Air France Tegel
Photo: Getty Images

2. The aviation argument

Air connectivity is important for countries, particularly in times of crisis. Having a national airline provides continuity of air connectivity regardless of the economic situation in the country. Croatia retained its links with the world throughout the COVID-19 pandemic because Croatia Airlines maintained daily flights to Frankfurt Airport from its base in Zagreb every single day, even throughout March and April of 2020.

Similarly, if an airport has to raise its fees or if demand for air travel to the country dips for whatever reason, a national airline remains a committed airport partner. Pan-European airlines and low-cost carriers have done wonders for European passengers, particularly the more price-sensitive ones, but they are not tied to any single country or airport. This means they can easily move all their based aircraft capacity and deploy it wherever they feel they may generate a higher profit. Wizz Air abandoned Sarajevo Airport with less than a month’s notice in October 2022, leaving Bosnia’s capital with severely-diminished connectivity and no time to replace it.

In countries that do not have a liberalized airline industry, national airlines are key for ensuring any connectivity exists at all because of stringent bilateral agreements.

Perhaps most importantly, having a flag carrier boosts the set of industries that are linked with aviation but which would not exist otherwise. Countries with an airline based there see more apprenticeship programs and professional development opportunities in industries that are a part of an airline’s supply chain.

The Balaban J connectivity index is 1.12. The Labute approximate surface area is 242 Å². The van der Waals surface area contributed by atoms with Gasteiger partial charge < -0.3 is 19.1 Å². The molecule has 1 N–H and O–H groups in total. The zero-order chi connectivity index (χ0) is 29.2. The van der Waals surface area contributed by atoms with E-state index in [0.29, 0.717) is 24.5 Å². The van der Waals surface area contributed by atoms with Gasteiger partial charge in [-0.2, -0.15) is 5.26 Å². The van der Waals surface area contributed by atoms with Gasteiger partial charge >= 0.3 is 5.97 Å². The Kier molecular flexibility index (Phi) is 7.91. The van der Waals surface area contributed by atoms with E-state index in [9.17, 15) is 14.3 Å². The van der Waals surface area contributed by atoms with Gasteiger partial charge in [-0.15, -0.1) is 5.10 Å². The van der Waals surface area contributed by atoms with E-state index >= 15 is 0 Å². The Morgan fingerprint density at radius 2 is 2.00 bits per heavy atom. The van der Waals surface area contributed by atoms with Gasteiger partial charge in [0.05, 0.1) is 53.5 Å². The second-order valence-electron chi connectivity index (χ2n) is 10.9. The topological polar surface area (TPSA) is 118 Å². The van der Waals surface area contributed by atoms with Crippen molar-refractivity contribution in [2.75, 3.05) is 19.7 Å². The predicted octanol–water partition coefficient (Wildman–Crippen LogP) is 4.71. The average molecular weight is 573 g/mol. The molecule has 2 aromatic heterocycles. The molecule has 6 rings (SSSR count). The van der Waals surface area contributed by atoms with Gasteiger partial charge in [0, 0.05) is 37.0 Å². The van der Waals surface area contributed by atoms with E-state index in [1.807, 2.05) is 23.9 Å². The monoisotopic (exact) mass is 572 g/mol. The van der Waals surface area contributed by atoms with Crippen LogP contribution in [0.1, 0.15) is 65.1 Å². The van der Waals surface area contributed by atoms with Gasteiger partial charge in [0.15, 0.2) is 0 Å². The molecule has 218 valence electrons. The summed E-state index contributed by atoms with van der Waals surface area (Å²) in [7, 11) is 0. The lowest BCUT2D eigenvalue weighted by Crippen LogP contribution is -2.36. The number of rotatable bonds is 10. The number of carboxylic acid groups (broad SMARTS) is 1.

Ryanair, easyJet, Wizz Air
Photo: Getty Images

The routes covered under the UK ETS include all UK domestic flights and UK-departing flights to the European Economic Area and Gibraltar. Photo: Getty Images

3. The political argument

Countries use their national airlines to boost their standing abroad. For example, Air Serbia is a political project of the country’s President, who often appears at the airline’s press conferences and has recently announced its major new route launches. Finnair’s slogan is The Nordic Way.

National airlines that are owned by their governments often launch and maintain routes that are beneficial for the country. Icelandair offers convenient transfer packages between Europe and North America with stopovers that can be as long as seven days to support the country’s tourism industry.

They also promote national symbols and products onboard. SWISS gives each passenger a Swiss chocolate for free. Aer Lingus features the shamrock on its aircraft.

The criticisms – in brief

A state-owned national airline typically does not pursue profit maximization at all costs. And this is where flag carriers are often criticized.

Privately-owned airlines must satisfy their shareholders by pursuing profit, while state-owned ones can end up overstaffed and inefficient at reacting to new market opportunities because their management is not always appointed on the basis of the profit motive.

National airlines are likely to be protected from bankruptcy by their governments, and this can sometimes distort market competition. But does this downside really outweigh the positives?

What do you think of Europe’s many flag carriers? Let us know what you think of this story in the comments below.